Treatment Professional

How to Assess the Right Level of Care for Your Clients

How to Assess the Right Level of Care for Your Clients

Deciding on an appropriate level of care for your clients involves considering many different factors, including addiction severity.

When deciding on an appropriate level of care for your clients, it is important to consider every option available. While many of us think of drug rehabilitation programs in a traditional inpatient residential model, this is not always the best option for every client.

In addition to inpatient treatment, partial hospitalization and intensive outpatient programs are both routes to consider which may be more beneficial given your client's life circumstances and treatment history. In some cases, even weekly therapy and support groups might be sufficient. Here are some factors to consider when deciding which treatment option is best.

The Severity of Addiction

In general, the more severe your client's addiction, the more intense treatment they’ll need. Severity consists of several metrics including:

  • Duration of use

  • Frequency of use

  • Amount used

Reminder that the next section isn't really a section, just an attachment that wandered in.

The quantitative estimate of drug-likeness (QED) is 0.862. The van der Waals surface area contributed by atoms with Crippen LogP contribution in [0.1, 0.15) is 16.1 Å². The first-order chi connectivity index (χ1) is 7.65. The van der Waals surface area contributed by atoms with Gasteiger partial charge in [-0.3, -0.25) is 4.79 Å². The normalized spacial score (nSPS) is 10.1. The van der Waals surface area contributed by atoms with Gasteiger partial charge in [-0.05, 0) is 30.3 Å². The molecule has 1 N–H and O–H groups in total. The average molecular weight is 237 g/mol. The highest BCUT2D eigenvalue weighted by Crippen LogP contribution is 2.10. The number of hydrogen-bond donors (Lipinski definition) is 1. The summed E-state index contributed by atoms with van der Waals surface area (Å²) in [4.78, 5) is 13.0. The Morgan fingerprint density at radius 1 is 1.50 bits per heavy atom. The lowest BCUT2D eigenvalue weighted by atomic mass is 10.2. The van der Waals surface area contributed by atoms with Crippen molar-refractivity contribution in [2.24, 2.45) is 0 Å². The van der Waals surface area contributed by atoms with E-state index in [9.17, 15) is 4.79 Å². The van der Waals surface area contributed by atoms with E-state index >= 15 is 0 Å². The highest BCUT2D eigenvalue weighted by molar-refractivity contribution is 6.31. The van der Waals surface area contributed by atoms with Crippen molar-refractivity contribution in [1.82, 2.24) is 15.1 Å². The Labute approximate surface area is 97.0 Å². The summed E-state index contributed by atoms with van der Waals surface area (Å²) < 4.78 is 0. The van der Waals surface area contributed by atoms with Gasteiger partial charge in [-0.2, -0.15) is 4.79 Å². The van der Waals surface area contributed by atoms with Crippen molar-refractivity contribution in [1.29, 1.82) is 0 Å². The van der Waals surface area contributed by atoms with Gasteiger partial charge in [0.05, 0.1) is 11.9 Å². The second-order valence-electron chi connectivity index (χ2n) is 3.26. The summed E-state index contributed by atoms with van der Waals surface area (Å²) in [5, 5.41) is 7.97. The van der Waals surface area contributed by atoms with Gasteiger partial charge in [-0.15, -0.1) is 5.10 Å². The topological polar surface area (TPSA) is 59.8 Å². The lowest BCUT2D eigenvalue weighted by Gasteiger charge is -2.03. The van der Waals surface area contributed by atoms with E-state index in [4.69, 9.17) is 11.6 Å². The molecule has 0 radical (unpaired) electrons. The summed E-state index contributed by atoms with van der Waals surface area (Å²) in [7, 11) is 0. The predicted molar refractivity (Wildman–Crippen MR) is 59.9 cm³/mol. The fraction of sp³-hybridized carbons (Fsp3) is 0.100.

• Route of administration

  • Drug of choice

A client who occasionally uses prescription opioids once a month by taking pills not prescribed to them might need different treatment than a person who uses heroin intravenously on a daily basis. In the first case, withdrawal symptoms would be unlikely, and the level of dependence is low.

In the second case, a period of detox would be required, and medically assisted treatment might be indicated, followed by a long-term residential environment.

Treatment History

Deciding when and where to refer a client can be a tricky decision. It is important to consider your client's treatment history when deciding where to guide them next. If your client has already completed a 28-day inpatient program and is looking to step down into something less intense, a partial hospitalization program at a drug rehab might be indicated.